The stories we hear from I and II Samuel about King David are epic in proportion. In the past few days we have heard how Samuel selected him from among his seven brothers to be the King, of how he danced before the Ark, of how he escaped Saul’s envy, of his own generosity to Saul and his friendship with Jonathan, of his killing of Goliath with a slingshot, and of the promise that God made to him regarding his dynasty. However, yesterday and today, we hear of the dark side of David’s life; namely, the murder of Uriah and his adulterous affair with Bathsheba. You might say that David is the soap opera star of his day.
Today we hear of David’s contrition and of his prayer for forgiveness. Psalm 51 has become the primary prayer of forgiveness for the Christian community, a prayer that is recited often in our daily Liturgy of the Hours, has been set to music by great composers, and which is one of the most complex and intricate poems in the Hebrew Scriptures.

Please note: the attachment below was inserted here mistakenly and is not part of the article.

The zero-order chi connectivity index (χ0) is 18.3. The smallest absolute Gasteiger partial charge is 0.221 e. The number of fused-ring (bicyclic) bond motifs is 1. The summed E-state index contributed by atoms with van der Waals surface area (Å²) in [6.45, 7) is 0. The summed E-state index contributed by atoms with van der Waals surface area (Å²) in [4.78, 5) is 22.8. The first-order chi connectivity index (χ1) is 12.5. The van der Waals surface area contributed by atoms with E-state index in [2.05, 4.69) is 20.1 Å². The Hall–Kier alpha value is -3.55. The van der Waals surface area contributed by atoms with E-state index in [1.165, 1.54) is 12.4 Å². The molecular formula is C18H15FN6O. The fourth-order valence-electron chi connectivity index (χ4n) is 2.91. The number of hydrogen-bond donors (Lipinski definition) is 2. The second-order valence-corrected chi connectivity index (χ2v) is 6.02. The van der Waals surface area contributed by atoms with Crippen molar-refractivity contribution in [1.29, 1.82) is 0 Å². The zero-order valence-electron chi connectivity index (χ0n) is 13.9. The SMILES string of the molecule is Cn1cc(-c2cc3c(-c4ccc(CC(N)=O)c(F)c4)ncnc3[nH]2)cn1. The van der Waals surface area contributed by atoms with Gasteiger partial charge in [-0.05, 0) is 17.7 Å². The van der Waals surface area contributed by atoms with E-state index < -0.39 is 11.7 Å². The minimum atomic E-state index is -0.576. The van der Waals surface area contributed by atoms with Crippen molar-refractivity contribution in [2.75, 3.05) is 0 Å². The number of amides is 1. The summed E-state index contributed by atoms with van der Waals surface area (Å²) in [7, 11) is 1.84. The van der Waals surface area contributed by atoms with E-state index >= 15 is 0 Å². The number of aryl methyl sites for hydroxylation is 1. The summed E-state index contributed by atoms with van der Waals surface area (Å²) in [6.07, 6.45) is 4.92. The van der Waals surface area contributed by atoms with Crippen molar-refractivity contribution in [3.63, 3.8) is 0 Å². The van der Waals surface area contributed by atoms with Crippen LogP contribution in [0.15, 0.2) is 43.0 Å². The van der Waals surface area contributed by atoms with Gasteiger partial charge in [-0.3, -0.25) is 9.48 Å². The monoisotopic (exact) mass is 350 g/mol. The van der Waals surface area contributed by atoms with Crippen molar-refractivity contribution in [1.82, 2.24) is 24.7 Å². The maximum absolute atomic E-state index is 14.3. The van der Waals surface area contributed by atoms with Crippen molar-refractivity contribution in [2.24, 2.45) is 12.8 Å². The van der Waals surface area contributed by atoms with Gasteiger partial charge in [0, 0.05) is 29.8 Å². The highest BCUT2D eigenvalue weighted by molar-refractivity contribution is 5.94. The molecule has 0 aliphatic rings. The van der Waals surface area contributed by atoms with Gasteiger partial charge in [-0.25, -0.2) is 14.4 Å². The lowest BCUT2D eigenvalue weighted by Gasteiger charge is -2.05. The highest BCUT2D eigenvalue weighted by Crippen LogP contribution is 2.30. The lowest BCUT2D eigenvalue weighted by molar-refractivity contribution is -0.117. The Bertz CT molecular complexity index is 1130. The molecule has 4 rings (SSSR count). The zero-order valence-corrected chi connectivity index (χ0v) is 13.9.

Who is the real David? What makes him different from the other sinners we encounter in the Scriptures? Perhaps the fact that through it all, the good and the bad, he retains faith in God. He is aware of his dependence upon God – that he is in the hands of and answerable to God. He praises God, petitions God, and asks forgiveness of God. Perhaps his sins and virtues are outsized pictures of what goes on in most human beings, a mixture of good accomplishments and embarrassing, even shameful failures. Much of the revelation we have received in Jesus Christ tells us that God will not break or forget our covenant, no matter how drastically we fail, no matter how many storms take place in our lives. Jesus remains with us to calm those storms just as he did in the Gospel story this morning.
Fr. Lawrence Jagdfeld, O.F.M., Administrator